But what if nothing on the menu takes your fancy. Hold the beef and potato stew, I’m hankering after roasted snails cooked with pineapple and paprika today kinda thing. Well, from listening to many women’s breech birth stories, there are mixed responses but a common one is of a sad battle to get their pineappley snails/not on the menu birth choices. Some women are given the ‘no can do’ response (think greasy burger joint) and others are made to feel very alienated, ostracised and even stupid from even asking for their desired snails (think snotty restaurant). Some even leave the entire food joint and go and find a nice chef (in another maternity unit or independent midwife) who will listen, respect and facilitate their choices.

Ordering off the menu is hard work, it can be stressful and women share that it harms their relationships with care providers who won’t consider their needs. Perhaps then we need to look who and how the menu is developed. Including the people who use the service in clinical guideline development is a no-brainer, it is empowering and enabling and forms partnerships of trust and respect. Maternity Service Liaison committees do sterling work in this area. Involving service users in research and building and sharing of knowledge around birth is also common sense. What’s important to those giving birth should be the central starting point for developments and innovations. Ordering from the birth menu that you shaped is much easier than choosing off the chef’s version of culinary heaven.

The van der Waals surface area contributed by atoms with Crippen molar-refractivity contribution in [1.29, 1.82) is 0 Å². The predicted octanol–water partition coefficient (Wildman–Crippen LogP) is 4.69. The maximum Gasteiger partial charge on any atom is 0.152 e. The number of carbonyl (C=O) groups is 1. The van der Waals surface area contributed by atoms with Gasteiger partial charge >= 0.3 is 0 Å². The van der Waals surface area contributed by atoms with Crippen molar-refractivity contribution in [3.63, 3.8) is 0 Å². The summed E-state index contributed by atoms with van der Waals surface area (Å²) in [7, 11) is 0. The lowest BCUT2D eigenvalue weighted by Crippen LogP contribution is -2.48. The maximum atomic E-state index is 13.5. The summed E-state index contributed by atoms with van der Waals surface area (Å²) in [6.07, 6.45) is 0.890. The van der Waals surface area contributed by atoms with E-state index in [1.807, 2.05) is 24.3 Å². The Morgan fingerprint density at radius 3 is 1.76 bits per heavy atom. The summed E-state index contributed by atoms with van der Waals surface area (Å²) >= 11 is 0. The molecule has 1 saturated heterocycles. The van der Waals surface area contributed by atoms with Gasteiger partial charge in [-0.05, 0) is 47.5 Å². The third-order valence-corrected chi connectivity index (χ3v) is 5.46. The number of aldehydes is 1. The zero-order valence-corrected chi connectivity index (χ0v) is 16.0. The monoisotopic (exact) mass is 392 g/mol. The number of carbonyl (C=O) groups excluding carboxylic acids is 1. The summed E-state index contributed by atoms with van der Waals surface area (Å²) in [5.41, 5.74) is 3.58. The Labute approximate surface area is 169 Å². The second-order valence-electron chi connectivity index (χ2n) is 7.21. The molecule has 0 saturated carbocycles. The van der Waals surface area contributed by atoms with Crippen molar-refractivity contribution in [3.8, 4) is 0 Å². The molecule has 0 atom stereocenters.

And finally we need to consider if we need a different type of menu; is there a new way of doing things out there? The maternity services review certainly thinks it’s time for a change. The proposed personal budgets will certainly go some way to empowering women in their birth choice and feel more like the buffet style approach to birth. They offer you to take a plate and fork and add the tasty morsels you desire to build a meal that really tingles your taste buds; your own unique birth journey how and where you want it.

Pineappley snails are not for everyone, but nor is beef stew. Let’s change the birth menu and the mindset of choice.


Giving birth to stars

After having a catch up with a lawyer friend last week I reflected on the desirability of certainty, and its antithesis, the messy reality of uncertainty.  The law, my friend tells me, provides considerable certainty, especially so when considering principles known as the ‘black letter law’. This impressive term is defined as: